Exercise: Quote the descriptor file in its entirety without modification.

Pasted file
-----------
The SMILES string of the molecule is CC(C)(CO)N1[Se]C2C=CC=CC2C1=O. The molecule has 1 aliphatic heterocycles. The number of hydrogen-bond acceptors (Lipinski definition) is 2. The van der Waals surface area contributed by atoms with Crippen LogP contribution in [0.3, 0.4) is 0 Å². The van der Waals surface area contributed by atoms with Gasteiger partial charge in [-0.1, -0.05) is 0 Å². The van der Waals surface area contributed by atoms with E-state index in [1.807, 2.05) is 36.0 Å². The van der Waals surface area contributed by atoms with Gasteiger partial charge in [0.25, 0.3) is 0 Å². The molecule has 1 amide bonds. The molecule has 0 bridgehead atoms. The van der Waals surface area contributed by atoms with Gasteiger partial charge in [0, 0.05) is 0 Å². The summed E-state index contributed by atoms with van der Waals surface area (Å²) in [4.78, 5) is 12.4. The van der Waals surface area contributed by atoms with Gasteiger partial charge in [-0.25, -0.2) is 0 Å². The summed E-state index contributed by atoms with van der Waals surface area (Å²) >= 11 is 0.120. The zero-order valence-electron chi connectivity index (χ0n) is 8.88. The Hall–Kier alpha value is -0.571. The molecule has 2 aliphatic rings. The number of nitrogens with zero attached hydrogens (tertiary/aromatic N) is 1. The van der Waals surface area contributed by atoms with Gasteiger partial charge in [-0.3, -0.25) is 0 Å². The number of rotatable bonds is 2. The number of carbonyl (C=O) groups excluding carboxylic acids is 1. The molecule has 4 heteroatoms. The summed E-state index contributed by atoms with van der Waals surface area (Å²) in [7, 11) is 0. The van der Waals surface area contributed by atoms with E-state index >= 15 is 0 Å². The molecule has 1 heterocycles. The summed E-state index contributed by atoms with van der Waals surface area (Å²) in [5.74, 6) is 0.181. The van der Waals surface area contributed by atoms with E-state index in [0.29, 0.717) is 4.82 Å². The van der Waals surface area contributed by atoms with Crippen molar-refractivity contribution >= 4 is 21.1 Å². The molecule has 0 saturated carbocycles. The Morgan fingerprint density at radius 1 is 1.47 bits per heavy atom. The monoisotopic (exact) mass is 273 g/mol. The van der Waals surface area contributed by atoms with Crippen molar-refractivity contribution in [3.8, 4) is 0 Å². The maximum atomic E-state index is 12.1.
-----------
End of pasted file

The SMILES string of the molecule is CC(C)(CO)N1[Se]C2C=CC=CC2C1=O. The molecule has 1 aliphatic heterocycles. The number of hydrogen-bond acceptors (Lipinski definition) is 2. The van der Waals surface area contributed by atoms with Crippen LogP contribution in [0.3, 0.4) is 0 Å². The van der Waals surface area contributed by atoms with Gasteiger partial charge in [-0.1, -0.05) is 0 Å². The van der Waals surface area contributed by atoms with E-state index in [1.807, 2.05) is 36.0 Å². The van der Waals surface area contributed by atoms with Gasteiger partial charge in [0.25, 0.3) is 0 Å². The molecule has 1 amide bonds. The molecule has 0 bridgehead atoms. The van der Waals surface area contributed by atoms with Gasteiger partial charge in [0, 0.05) is 0 Å². The summed E-state index contributed by atoms with van der Waals surface area (Å²) in [4.78, 5) is 12.4. The van der Waals surface area contributed by atoms with Gasteiger partial charge in [-0.25, -0.2) is 0 Å². The summed E-state index contributed by atoms with van der Waals surface area (Å²) >= 11 is 0.120. The zero-order valence-electron chi connectivity index (χ0n) is 8.88. The Hall–Kier alpha value is -0.571. The molecule has 2 aliphatic rings. The number of nitrogens with zero attached hydrogens (tertiary/aromatic N) is 1. The van der Waals surface area contributed by atoms with Gasteiger partial charge in [-0.3, -0.25) is 0 Å². The number of rotatable bonds is 2. The number of carbonyl (C=O) groups excluding carboxylic acids is 1. The molecule has 4 heteroatoms. The summed E-state index contributed by atoms with van der Waals surface area (Å²) in [7, 11) is 0. The van der Waals surface area contributed by atoms with E-state index >= 15 is 0 Å². The molecule has 1 heterocycles. The summed E-state index contributed by atoms with van der Waals surface area (Å²) in [5.74, 6) is 0.181. The van der Waals surface area contributed by atoms with E-state index in [0.29, 0.717) is 4.82 Å². The van der Waals surface area contributed by atoms with Crippen molar-refractivity contribution >= 4 is 21.1 Å². The molecule has 0 saturated carbocycles. The Morgan fingerprint density at radius 1 is 1.47 bits per heavy atom. The monoisotopic (exact) mass is 273 g/mol. The van der Waals surface area contributed by atoms with Crippen molar-refractivity contribution in [3.8, 4) is 0 Å². The maximum atomic E-state index is 12.1.